I walked into my apartment today and smelled something.
Something a bit funky. Something like … old kimchi. Yep -- it was the old kimchi funk; it was back. Like all familiar smells, it wasn’t entirely unpleasant. In some ways, it was kind of comforting, bringing me back instantly to my parent’s home and my constant commute from the kitchen to the garage refrigerator to retrieve kimchi.
But when your ventilation-challenged apartment smells like kimchi funk, it’s not a good thing, because that means your clothes and your hair and who knows what else has the kimchi funk going on. The problem goes back to the root of what kimchi is. Like a lot of Korean side dishes, it isn’t meant to be made for a single dinner and then that’s it. You make a giant jar (or two) of it and then you store it, eating it over the course of maybe 30 or 40 meals, even figuring out uses for it when it gets a little too ripe.
But that long-term scenario doesn’t really jive with a compact Manhattan apartment, one where the smell has nowhere to dissipate or escape to. Well, you may say, why not just get a kimchi fridge? Which is a great solution if I a) wanted to drop a grand (or two!) on a highly specialized kitchen appliance and b) had space for it. But then again, if I had space I would just do the cheaper option which is to just have another fridge altogether, which is what my umma does. Again, great if you have a garage or a huge kitchen.
“But what about compact apartment dwellers???”, you ask? We face a unique problem, especially since the kimchi smell usually starts taking over, the older the kimchi gets. Beat the kimchi at its own game – do all of this before the smell happens to you.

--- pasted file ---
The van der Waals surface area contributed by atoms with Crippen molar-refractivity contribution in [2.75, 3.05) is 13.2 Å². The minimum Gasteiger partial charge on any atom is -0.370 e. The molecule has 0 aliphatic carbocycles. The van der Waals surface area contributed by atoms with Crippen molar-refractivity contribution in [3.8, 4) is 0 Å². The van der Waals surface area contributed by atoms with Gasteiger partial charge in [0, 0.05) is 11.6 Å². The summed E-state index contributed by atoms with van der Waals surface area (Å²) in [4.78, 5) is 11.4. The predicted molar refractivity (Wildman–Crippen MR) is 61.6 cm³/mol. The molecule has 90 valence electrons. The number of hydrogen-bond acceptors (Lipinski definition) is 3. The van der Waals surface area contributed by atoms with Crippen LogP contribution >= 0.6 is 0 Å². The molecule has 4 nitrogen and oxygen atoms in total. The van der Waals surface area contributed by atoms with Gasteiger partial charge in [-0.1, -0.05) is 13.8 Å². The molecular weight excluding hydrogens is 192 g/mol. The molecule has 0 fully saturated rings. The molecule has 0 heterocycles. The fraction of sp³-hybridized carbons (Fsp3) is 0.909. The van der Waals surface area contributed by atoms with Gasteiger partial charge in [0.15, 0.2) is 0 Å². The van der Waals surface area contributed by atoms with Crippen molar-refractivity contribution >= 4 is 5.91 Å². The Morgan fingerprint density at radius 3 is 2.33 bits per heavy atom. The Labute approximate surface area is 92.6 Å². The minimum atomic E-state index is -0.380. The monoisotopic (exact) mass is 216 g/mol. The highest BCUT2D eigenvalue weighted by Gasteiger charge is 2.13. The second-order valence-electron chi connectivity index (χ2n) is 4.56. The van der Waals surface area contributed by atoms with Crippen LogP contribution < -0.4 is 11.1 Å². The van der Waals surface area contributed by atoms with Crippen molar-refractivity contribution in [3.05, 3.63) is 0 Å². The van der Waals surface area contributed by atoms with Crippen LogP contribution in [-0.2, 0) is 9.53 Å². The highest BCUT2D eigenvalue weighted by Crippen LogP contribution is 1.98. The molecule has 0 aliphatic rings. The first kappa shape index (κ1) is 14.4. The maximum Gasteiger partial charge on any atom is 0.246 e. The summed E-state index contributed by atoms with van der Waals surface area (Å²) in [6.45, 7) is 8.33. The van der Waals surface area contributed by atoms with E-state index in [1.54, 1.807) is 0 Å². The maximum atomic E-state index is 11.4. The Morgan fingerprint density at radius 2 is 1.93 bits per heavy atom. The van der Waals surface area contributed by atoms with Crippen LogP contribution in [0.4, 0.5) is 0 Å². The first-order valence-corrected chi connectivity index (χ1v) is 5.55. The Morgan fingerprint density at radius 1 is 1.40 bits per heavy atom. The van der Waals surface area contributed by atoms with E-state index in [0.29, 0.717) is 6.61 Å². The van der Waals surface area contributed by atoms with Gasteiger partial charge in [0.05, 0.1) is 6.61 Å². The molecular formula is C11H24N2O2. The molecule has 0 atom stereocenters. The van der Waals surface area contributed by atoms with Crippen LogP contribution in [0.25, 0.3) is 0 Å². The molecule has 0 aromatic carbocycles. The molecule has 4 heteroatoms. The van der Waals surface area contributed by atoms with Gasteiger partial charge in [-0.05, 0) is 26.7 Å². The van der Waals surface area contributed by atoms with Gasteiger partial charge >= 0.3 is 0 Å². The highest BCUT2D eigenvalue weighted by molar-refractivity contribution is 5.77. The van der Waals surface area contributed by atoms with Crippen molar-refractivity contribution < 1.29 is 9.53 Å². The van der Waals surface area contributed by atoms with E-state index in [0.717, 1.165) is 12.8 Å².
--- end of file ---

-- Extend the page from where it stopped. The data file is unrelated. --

Tips for Getting Rid of that Kimchi Smell for Apartment Dweller
- Stop it at the source – use saran wrap over your jars, then seal with the lid. If the jar is a smaller, store-bought variety, seal the jar in a large ziploc bag. If the jar is large, then do your best to contain it in another plastic bag, tied tightly.
- Do NOT leave anything unsealed in the fridge, unless you want it to taste like kimchi. Milk, butter and other semi-open things are particularly vulnerable.
- Baking soda works, you just have to use a lot of it --- keep a fresh supply in a shallow container in the fridge, and change it regularly, if necessary weekly (don’t be cheap over that $1 box of baking soda)
- Use exposed coffee grounds in a similar fashion – change regularly.
- Try activated charcoal odor absorbers for the fridge.